Nation Valley News
WINCHESTER — A powerful mock earthquake rolled through Stormont, Dundas and Glengarry this month, but local officials were unshaken as they grappled with the emergency management exercise.
Drawing municipal staff, first responders and other interested parties from across the United Counties, the day-long Dec. 15 session was premised on a 6.3 magnitude quake epicentered in southwestern Quebec.
Individual township contingents sat at separate tables, with each group receiving an envelope detailing the hypothetical scenario as applied to their specific municipality.
“You’re not testing people, you’re testing plans,” explained Katherine Beehler, Training and Emergency Management Coordinator for SDG.
Beehler, who joined the United Counties staff just this past June, coordinated the event with Philippe Geoffrion of Ontario’s Office of the Fire Marshal and Emergency Management, and seismic expert Dr. Kate Ploeger.
Emergency exercises and table-top planning have been a regular thing in Ontario municipalities since the Ice Storm of 1998. The Dec. 15 exercise at Winchester’s Joel Steele Community Centre did not have an operational name or title, as they sometimes do.
“Every year, communities have to do an exercise, but we haven’t done one like this [involving the whole United Counties] in a number of years,” Beehler said.
Bringing her PhD in applied geomatics to the event, Ploeger explained her expertise lay in estimating earthquake-related losses. The size and location of the 6.3 earthquake envisioned for that day’s scenario was certainly “big enough to cause damage” in SD&G, she said, adding there are pockets where underlying geology “is just right” to amplify earthquake waves for even worse outcomes.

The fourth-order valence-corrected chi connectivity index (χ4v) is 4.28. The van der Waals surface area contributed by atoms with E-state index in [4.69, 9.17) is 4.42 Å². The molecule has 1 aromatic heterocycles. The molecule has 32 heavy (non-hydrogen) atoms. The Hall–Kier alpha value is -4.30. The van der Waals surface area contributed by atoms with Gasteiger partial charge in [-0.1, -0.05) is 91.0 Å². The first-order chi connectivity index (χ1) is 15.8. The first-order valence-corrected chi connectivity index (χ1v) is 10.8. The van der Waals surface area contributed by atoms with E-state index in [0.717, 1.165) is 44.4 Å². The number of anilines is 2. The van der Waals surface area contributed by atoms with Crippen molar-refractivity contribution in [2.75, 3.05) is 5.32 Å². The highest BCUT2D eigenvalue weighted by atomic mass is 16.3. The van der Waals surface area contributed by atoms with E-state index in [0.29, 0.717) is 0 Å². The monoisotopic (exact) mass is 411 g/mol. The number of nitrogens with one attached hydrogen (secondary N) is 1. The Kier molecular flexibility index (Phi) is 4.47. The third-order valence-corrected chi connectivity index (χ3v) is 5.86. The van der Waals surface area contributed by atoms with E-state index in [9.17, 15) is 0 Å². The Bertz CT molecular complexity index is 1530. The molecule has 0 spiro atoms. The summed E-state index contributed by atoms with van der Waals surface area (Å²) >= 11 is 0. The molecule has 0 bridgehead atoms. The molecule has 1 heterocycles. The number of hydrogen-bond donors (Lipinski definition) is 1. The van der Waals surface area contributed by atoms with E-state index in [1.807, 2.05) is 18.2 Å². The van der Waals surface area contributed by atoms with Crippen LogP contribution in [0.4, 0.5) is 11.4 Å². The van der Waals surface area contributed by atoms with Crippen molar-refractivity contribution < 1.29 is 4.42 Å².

Scientific evidence indicates the Western Quebec seismic zone is capable of producing a quake measuring a whopping 7.5 on the richter scale, added Ploeger, who also pointed out that the Ottawa and St. Lawrence valleys fall within an ominous-sounding “crustal of weakness” in geological terms.
She said officials in Eastern Canada face greater challenges planning for earthquake disasters because the issue hasn’t been top of mind here. Yet, in this part of the country, a large earthquake has the potential to be “physically, economically and socially devastating across a wider area” compared to other potential disasters, she said.
Geoffrion said the tabletop strategists had to brainstorm four phases in the aftermath of a quake, beginning with their immediate response in the first 24 hours, followed by planning the next 24-hour period. Ensuring the “business continuity” of municipal government and planning the community’s general recovery rounded out the third and fourth respective stages considered by the participants.
The mock disaster was played as if occurring that same day, in the equivalent December weather conditions, he said.
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